There’s Italian wine and then there’s wine from Puglia, a region of the country which rivals Sicily for being the largest producer of Italian wine. And beginning tomorrow, you can sample the famed nectar at the first annual Puglia Wine Week, which features 14 New York restaurants creating specialty menus and wine pairings (for a complete list of restaurants and wineries, go to Daniele Cirsone, director of marketing for wines and tourism of Puglia, gives us a tasty geography lesson.

Where exactly is the region of Puglia?

Puglia region is located in the heel of Italy’s boot, in the southeast of Italy. It’s been a natural bridge to the Orient culture since the ancient times — and by ancient, I mean for millennia.

What makes the wines from the region unique?

There are a lot of distinctive characteristics that identify Puglia wines as unique, but the main ones are: a millenia-old wine-making tradition — so a natural wine-making know-how — and an environment that’s extremely hospitable for vines, because only 1.5 percent of Puglia’s land is mountainous the other 98.5 percent is divided into level land and hilly regions. Puglia also has abundant sun exposure, few rainfalls and a natural breeze coming off the sea which purifies and enriches the vineyards.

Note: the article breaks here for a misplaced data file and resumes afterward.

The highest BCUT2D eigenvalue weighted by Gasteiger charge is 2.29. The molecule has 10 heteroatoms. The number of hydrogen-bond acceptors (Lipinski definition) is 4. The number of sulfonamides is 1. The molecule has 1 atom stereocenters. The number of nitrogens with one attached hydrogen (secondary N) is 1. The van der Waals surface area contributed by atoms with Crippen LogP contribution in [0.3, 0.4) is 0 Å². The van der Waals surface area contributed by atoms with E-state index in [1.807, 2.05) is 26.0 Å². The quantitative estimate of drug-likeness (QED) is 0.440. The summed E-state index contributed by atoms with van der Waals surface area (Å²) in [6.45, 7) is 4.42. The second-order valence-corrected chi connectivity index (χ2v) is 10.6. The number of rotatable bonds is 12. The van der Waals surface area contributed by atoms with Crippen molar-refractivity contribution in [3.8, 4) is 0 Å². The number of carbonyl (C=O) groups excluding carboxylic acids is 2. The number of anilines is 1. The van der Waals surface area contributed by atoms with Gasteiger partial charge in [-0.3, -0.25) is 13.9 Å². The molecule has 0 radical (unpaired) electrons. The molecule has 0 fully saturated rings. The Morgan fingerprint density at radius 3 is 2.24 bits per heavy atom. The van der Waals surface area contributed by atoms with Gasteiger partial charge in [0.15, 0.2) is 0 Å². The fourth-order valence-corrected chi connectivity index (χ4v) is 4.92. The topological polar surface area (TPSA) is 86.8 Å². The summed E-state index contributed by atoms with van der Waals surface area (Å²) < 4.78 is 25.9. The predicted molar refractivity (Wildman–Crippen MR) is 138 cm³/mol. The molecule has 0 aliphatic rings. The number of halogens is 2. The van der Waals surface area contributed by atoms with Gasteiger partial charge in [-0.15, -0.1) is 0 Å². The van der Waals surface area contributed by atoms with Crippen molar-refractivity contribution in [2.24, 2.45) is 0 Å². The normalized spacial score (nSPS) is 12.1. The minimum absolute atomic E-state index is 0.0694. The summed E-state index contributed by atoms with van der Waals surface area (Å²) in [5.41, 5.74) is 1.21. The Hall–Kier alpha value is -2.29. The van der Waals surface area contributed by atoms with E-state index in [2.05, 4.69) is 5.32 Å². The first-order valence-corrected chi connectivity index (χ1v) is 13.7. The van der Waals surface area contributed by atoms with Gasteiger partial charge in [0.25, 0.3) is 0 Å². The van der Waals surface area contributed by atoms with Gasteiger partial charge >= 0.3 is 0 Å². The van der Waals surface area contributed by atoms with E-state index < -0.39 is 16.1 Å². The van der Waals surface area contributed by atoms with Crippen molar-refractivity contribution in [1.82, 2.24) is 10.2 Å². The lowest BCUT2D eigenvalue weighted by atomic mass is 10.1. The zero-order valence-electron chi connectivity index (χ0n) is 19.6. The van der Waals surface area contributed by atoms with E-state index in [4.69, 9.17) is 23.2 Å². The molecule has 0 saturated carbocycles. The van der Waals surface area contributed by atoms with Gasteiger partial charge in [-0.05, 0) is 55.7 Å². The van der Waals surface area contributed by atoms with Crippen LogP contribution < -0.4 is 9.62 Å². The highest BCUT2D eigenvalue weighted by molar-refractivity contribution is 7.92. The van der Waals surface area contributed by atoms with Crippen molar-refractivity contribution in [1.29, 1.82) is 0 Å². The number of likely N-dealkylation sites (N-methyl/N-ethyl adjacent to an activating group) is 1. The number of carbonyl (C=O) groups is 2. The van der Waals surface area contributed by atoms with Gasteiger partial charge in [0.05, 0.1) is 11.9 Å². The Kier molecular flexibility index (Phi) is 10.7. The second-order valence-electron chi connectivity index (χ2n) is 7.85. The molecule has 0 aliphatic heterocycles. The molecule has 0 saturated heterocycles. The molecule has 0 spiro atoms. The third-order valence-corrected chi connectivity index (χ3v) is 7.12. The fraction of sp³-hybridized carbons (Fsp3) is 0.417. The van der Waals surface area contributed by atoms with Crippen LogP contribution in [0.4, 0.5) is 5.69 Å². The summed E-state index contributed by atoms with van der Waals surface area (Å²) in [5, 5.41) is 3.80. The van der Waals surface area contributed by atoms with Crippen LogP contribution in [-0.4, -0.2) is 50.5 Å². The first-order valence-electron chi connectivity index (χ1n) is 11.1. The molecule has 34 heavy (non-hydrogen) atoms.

How do the chefs make the menus Puglian-inspired? What are some delicacies from the region?

We’ve selected these restaurants for their chefs — they are Italian cuisine-passionate and have excellent skills. Specialties include seafood; the incredible variety of pasta, including orecchiette, which has the characteristic little-ear shape; the delicious capocollo di martina franca [cured pork meat]; the altamura bread [a famed Artisan bread]; 40 different types of vegetables; mozzarella di Gioia del Colle cheese; caciocavallo podolico cheese; and burratina di andria cheese.